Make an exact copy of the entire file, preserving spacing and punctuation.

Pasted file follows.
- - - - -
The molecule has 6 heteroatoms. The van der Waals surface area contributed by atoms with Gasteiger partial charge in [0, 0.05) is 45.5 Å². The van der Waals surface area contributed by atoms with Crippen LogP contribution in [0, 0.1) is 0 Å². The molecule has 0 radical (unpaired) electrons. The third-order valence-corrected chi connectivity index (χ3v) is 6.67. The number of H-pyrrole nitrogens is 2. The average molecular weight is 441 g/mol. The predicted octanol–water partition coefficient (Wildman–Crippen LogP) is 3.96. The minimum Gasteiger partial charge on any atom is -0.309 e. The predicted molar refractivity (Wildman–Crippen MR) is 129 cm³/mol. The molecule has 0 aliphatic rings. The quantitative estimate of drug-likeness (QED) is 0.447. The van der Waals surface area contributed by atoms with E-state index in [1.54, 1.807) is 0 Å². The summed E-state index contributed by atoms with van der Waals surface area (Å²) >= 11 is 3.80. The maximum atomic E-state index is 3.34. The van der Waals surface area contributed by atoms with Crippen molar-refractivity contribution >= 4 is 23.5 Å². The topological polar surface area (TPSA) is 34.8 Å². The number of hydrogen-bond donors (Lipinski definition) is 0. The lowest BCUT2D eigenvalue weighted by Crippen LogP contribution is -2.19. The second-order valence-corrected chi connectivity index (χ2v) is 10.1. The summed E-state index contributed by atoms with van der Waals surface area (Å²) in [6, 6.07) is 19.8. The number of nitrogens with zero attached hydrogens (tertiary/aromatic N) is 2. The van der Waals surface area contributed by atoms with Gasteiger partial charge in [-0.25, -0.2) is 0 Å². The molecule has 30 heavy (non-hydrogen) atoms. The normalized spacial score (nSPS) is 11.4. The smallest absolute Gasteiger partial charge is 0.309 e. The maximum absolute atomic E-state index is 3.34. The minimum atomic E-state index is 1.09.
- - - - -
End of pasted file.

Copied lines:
The molecule has 6 heteroatoms. The van der Waals surface area contributed by atoms with Gasteiger partial charge in [0, 0.05) is 45.5 Å². The van der Waals surface area contributed by atoms with Crippen LogP contribution in [0, 0.1) is 0 Å². The molecule has 0 radical (unpaired) electrons. The third-order valence-corrected chi connectivity index (χ3v) is 6.67. The number of H-pyrrole nitrogens is 2. The average molecular weight is 441 g/mol. The predicted octanol–water partition coefficient (Wildman–Crippen LogP) is 3.96. The minimum Gasteiger partial charge on any atom is -0.309 e. The predicted molar refractivity (Wildman–Crippen MR) is 129 cm³/mol. The molecule has 0 aliphatic rings. The quantitative estimate of drug-likeness (QED) is 0.447. The van der Waals surface area contributed by atoms with E-state index in [1.54, 1.807) is 0 Å². The summed E-state index contributed by atoms with van der Waals surface area (Å²) >= 11 is 3.80. The maximum atomic E-state index is 3.34. The van der Waals surface area contributed by atoms with Crippen molar-refractivity contribution >= 4 is 23.5 Å². The topological polar surface area (TPSA) is 34.8 Å². The number of hydrogen-bond donors (Lipinski definition) is 0. The lowest BCUT2D eigenvalue weighted by Crippen LogP contribution is -2.19. The second-order valence-corrected chi connectivity index (χ2v) is 10.1. The summed E-state index contributed by atoms with van der Waals surface area (Å²) in [6, 6.07) is 19.8. The number of nitrogens with zero attached hydrogens (tertiary/aromatic N) is 2. The van der Waals surface area contributed by atoms with Gasteiger partial charge in [-0.25, -0.2) is 0 Å². The molecule has 30 heavy (non-hydrogen) atoms. The normalized spacial score (nSPS) is 11.4. The smallest absolute Gasteiger partial charge is 0.309 e. The maximum absolute atomic E-state index is 3.34. The minimum atomic E-state index is 1.09.